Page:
Festival impresario George Wien always made sure to feature non-jazz artists like Mahalia Jackson, whose gospel songs conclude the film. He also included Chuck Berry of all people, whose connections to jazz were even more distant than Jackson’s. However, in one of the more intriguing moments in the film, we see him playing “Sweet Little Sixteen” with none other than Jo Jones on the drums. Jones was Count Basie’s drummer and the last person I’d expect to be see backing up Chuck Berry. What’s even more unexpected is a wild solo that Pee Wee Russell takes on clarinet with Chuck Berry looking on transfixed. Pee Wee looks even more demented than Chuck and that ain’t easy. Pee Wee Russell was one of the more varied talents in jazz for well over five decades. He not only played alongside Frankie Trumbauer and Bix Beiderbecke in the 20s, his 1963 album “Ask Me Now” including tunes by Ornette Coleman, Thelonious Monk and John Coltrane. (I should mention that Russell was white.)

The Newport Jazz Festival was launched in 1954 with funding by Elaine Lorillard and her husband Louis, an heir to the Lorillard fortune that rested on tobacco. The 1956 film “High Society” depicted their romance with Bing Crosby and Grace Kelly in the leading roles. Louis Lorillard was a descendant of Robert Livingston, first Lord of Livingston Manor that a nearby village near my upstate NY home town was apparently named after. He was also descended from Pierre Lorillard, who founded the P. Lorillard tobacco company in 1760. Long before tobacco money helped found the Newport Jazz Festival, it was sponsoring the Paul Whiteman and Artie Shaw bands on the radio.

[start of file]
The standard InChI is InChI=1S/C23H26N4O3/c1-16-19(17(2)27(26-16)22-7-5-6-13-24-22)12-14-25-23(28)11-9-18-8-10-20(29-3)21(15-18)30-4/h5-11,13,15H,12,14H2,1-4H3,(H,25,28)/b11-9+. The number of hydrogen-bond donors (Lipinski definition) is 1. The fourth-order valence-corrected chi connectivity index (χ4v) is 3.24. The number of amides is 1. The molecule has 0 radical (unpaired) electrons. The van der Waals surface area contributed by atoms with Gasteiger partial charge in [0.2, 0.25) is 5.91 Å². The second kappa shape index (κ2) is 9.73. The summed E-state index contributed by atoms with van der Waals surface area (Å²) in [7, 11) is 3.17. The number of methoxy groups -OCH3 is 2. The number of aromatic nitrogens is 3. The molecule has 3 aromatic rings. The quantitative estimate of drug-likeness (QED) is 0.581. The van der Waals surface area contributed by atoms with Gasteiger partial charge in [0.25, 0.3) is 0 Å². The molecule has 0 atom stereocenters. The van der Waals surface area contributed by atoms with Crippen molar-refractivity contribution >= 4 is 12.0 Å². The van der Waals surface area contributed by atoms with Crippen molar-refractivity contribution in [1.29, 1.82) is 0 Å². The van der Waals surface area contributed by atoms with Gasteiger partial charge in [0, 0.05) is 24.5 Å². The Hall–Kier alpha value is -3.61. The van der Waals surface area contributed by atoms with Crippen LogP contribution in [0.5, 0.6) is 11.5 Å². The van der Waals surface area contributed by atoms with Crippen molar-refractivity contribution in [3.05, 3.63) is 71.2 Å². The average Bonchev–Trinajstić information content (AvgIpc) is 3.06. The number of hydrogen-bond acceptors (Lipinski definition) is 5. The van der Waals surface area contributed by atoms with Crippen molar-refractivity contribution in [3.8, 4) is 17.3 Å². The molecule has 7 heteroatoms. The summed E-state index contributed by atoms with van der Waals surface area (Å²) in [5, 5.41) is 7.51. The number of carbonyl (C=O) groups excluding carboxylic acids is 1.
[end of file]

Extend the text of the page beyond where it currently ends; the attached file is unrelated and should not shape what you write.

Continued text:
Elaine Lorillard got the idea for starting the festival through discussions she had with John Hammond, a top executive of Columbia Records who was sympathetic to the Communist Party in the 1930s. The fruit of their collaboration was a festival that incorporated the cultural and social ethos of New Deal liberalism that died many years ago. If you watch “Jazz on a Summer’s Day”, you’ll get a feel for the optimism of the time when American prosperity benefited all Americans, of course excluding those with Black skin not blessed with Louis Armstrong or Mahalia Jackson’s talent.


  1. Wonderful read. Brought together many threads of my musical and pop media experience. I am, by the way, of your vintage.

    A small point: Guiffre is playing the tenor rather than the alto. Tenors are immediately identifiable by the long curved neck; an alto’s neck is short and mostly straight. Guiffre is playing mostly in the upper register, however. Still a tenor’s tone is
    not as pure as an alto’s.

    Of the stuff I read almost every day, your essays are by far the most informative, diverse and entertaining. My sincere thanks.

    Comment by Mike — August 11, 2020 @ 7:50 pm

  2. Great film. I saw it when it was first released, at some small art theater in Manhattan. Duke Ellington was terrific, too.

    Comment by walterlx — August 11, 2020 @ 8:20 pm

  3. Great read, but the Lorillards did not meet until the mid-’40s. “High Society” is a musical remake of “The Philadelphia Story” (1940), so Wikipedia notwithstanding, it is definitely NOT a depiction of their romance.

    Comment by mezzodiva54 — August 13, 2020 @ 7:45 pm